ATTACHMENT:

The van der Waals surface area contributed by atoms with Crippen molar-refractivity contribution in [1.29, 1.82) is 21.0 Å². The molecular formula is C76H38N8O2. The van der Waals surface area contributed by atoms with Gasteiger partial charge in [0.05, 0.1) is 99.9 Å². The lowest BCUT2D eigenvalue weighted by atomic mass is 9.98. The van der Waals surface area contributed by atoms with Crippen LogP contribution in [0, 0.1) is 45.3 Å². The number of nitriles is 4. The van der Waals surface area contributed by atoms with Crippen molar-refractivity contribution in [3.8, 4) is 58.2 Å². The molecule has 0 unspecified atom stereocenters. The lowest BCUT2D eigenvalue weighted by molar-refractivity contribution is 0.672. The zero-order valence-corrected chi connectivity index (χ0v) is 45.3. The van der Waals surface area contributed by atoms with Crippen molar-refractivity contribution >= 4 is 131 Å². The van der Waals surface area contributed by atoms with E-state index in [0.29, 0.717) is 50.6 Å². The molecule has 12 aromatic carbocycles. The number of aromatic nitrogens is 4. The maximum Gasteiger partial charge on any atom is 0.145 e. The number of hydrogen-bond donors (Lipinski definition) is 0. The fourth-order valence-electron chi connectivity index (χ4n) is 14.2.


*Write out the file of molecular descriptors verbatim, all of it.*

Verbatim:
The van der Waals surface area contributed by atoms with Crippen molar-refractivity contribution in [1.29, 1.82) is 21.0 Å². The molecular formula is C76H38N8O2. The van der Waals surface area contributed by atoms with Gasteiger partial charge in [0.05, 0.1) is 99.9 Å². The lowest BCUT2D eigenvalue weighted by atomic mass is 9.98. The van der Waals surface area contributed by atoms with Crippen LogP contribution in [0, 0.1) is 45.3 Å². The number of nitriles is 4. The van der Waals surface area contributed by atoms with Crippen molar-refractivity contribution in [3.8, 4) is 58.2 Å². The molecule has 0 unspecified atom stereocenters. The lowest BCUT2D eigenvalue weighted by molar-refractivity contribution is 0.672. The zero-order valence-corrected chi connectivity index (χ0v) is 45.3. The van der Waals surface area contributed by atoms with Crippen molar-refractivity contribution >= 4 is 131 Å². The van der Waals surface area contributed by atoms with E-state index in [0.29, 0.717) is 50.6 Å². The molecule has 12 aromatic carbocycles. The number of aromatic nitrogens is 4. The maximum Gasteiger partial charge on any atom is 0.145 e. The number of hydrogen-bond donors (Lipinski definition) is 0. The fourth-order valence-electron chi connectivity index (χ4n) is 14.2.